Teaching and learning for the 21st Century
In the final workshop of our 2digi project in Helsinki in April this year, Juha Jalkanen gave an inspiring presentation entitled Beyond 2digi (you can see Juha’s talk by using the link below). In his talk, Juha mentioned research by Brynjolfsson and McAfee (2017) in a book called Machine, Platform, Crowd – harnessing our digital future. Juha’s talk got me thinking about the challenges society faces in the digital revolution, and how this can affect teaching and learning.
In an earlier work, The Second Machine Age (2016), Brynjolfsson and McAfee suggested that we are now entering the ‘second machine age’ where an industrial revolution is being powered by digital technologies. Following on from this, in a recent presentation, Brynjolfsson and McAfee showed a picture of a typical 19th century factory that was powered by steam engine. They noted that with the onset of electricity, the first factories powered by this new technology resembled the old, until it was realised that things could be done in a completely different way by making full use of the diversity that electricity made possible. This analogy can, perhaps, be applied to some current teaching practices whereby old materials are scanned and used in pdf format – digital in name, but not in nature.
In their latest book, Brynjolfsson and McAfee look at three key dichotomies that are shaping and will continue to shape the workplace: mind vs machine, product vs platform, and core vs crowd. Simply put, they state that businesses have traditionally relied on the minds of people for creativity, now they are beginning to rely more and more on machines and artificial intelligence. In terms of value creation, traditional physical products are being replaced by platforms that attract customers (Facebook, Instagram), or platforms that act as an interface between customers and products (Uber). Finally, they state that crowds of contributors online are often more capable than the traditional small core of experts in solving bigger problems (Netflix for content choice). Thus, the whole face of working life is radically changing and we must change with it. On the news just recently was a further cautionary tale in the form of the closure of Thomas Cook. This was Britain’s oldest travel agency has closed with the loss of 22, 000 jobs worldwide. Failure to adopt to the online business model and competition from budget airlines spelled the end for it: to use the earlier analogy, it was like a factory powered by electricity but still set up as if powered by steam.
So what does this mean in terms of the skills that students will need in the future workplace? In 2015, the World Economic Forum predicted three main areas of skills would be needed: foundational literacies including ICT literacy; competencies, including critical thinking, communication and collaboration; and character qualities such as curiosity, adaptability and social and cultural awareness. This echoed an earlier definition of 21st century skills by ATC21S (Assessment of teaching and 21st century skills) that were grouped under ways of thinking (critical thinking, metacognition); ways of working (communication, collaboration); tools for working (information and ICT literacy); and ways of living in the world (cultural awareness and competence).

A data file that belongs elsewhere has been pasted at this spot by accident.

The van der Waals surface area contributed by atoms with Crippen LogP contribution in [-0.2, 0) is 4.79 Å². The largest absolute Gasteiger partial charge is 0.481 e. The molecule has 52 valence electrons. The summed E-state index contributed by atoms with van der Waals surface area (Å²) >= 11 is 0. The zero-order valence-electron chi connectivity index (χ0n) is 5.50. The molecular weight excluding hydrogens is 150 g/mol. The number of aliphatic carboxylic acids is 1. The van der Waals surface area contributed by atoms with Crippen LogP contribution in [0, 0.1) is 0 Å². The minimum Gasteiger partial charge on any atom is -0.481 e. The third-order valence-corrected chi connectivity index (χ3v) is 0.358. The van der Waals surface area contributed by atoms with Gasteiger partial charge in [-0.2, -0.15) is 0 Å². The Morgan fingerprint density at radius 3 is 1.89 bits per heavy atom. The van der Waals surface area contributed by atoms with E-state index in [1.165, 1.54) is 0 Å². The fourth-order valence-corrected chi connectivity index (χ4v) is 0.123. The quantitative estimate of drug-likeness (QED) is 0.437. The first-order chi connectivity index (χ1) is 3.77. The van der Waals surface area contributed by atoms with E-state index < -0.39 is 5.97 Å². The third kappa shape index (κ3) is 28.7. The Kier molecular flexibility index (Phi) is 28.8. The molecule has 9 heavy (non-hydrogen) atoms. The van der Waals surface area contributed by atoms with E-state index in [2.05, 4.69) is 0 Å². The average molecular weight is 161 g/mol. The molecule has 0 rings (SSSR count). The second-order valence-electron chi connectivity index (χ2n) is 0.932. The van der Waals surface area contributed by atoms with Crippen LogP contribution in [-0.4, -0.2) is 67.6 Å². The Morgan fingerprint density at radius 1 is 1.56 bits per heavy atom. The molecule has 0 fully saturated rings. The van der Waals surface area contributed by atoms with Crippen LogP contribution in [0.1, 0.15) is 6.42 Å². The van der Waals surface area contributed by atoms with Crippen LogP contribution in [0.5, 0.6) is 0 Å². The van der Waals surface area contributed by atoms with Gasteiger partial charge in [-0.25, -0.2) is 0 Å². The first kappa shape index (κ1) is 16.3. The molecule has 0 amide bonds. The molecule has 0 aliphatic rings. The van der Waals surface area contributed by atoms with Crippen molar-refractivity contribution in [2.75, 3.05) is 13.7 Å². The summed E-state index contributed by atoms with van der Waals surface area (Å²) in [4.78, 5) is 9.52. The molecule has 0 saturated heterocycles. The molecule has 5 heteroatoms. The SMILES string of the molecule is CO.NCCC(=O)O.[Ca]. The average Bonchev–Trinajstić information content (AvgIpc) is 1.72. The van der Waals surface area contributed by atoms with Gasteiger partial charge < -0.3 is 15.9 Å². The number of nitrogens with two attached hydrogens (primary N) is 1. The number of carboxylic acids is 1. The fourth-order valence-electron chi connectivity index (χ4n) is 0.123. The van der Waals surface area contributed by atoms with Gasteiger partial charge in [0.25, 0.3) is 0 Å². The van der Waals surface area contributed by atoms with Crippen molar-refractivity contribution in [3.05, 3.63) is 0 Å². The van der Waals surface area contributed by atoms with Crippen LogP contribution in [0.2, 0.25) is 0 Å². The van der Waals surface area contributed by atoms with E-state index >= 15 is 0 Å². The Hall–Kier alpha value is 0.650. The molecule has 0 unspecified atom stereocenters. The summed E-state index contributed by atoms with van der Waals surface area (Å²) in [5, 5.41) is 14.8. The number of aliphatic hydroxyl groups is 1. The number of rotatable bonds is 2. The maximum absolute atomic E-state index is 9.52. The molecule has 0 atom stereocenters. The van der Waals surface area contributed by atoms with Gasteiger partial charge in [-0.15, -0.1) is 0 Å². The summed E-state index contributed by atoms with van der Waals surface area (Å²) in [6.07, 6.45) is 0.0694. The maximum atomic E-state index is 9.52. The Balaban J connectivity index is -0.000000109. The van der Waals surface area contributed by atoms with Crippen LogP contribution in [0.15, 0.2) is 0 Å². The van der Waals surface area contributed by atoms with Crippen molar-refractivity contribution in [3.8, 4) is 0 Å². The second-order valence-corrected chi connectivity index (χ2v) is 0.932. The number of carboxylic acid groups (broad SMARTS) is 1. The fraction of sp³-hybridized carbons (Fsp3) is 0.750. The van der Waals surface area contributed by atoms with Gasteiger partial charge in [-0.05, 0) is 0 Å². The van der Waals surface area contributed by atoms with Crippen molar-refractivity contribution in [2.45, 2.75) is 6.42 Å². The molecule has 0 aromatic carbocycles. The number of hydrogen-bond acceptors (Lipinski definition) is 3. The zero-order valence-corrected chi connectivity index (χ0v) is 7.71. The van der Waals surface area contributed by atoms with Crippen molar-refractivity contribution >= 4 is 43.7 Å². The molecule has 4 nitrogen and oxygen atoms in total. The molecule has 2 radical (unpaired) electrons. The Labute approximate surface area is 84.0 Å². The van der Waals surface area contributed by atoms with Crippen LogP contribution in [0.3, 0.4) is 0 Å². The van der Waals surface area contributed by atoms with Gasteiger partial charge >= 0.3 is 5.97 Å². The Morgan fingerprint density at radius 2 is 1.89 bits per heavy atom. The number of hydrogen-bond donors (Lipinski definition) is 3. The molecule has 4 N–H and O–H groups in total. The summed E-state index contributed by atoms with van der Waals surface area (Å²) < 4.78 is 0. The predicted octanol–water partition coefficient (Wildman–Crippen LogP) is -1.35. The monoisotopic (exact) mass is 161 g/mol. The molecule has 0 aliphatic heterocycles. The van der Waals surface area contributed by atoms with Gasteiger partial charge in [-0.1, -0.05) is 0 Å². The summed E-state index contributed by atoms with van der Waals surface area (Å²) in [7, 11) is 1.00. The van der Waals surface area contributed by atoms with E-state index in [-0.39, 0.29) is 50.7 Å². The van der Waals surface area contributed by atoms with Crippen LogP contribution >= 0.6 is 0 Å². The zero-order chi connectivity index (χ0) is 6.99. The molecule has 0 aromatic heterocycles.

In both these predictions, it is very clear that the language and communication teaching that we do can play a central role in preparing students for this world. Face-to-face teaching must still play a key role in teaching, but in his presentation, Juha pointed to the need to re-think what the core competencies are. As digitalization changes not only the way we communicate, but forms of communication, we need to re-assess everything we do.
One starting point for teachers is the 2digi website https://2digi.languages.fi/ where help is given in all aspects of the digitalization of teaching. The same site also offers insight to students, who can measure their ability to learn in a digital environment. Here, the skills needed by students are divided into seven key areas.
ICT SKILLS: Using ICT-based devices, apps, software, and web services;
INFORMATION AND DATA LITERACY: Finding, evaluating, managing and organizing digital content for learning;
DIGITAL IDENTITY: Managing digital profiles and reputation online;
DIGITAL WELLBEING AND SECURITY: Being safe and secure online;
DIGITAL COMMUNICATION: How we communicate using a variety of digital media;
WORKING IN TEAMS DIGITALLY: Connecting and working with others using digital media and
DIGITAL TOOLS FOR RESEARCH: Using digital applications and services in research.
You will notice that these skills reflect the 21st century skills noted earlier, and our quick-to- use questionnaire can help students to orient their thoughts on precisely the skills they need to develop as their academic career move unfolds.
So finally, here’s a question for us all, where I would like to again return to the factory analogy. If in our current state, we are sitting in a factory set up to be powered by steam engines, how can we best make use of the opportunities that electricity can give us?
Brynjolfsson and McAfee (2016) The Second Machine Age
Brynjolfsson and McAfee (2017) Machine, Platform, Cloud.
Juha Jalkanen: Beyond 2digi https://connect.funet.fi/pi5a3gjkbl6h Juha’s talk at 1h 41m 50 secs.
2digi student evaluation: https://2digi.languages.fi/self-eval/home/student
2digi website: https://2digi.languages.fi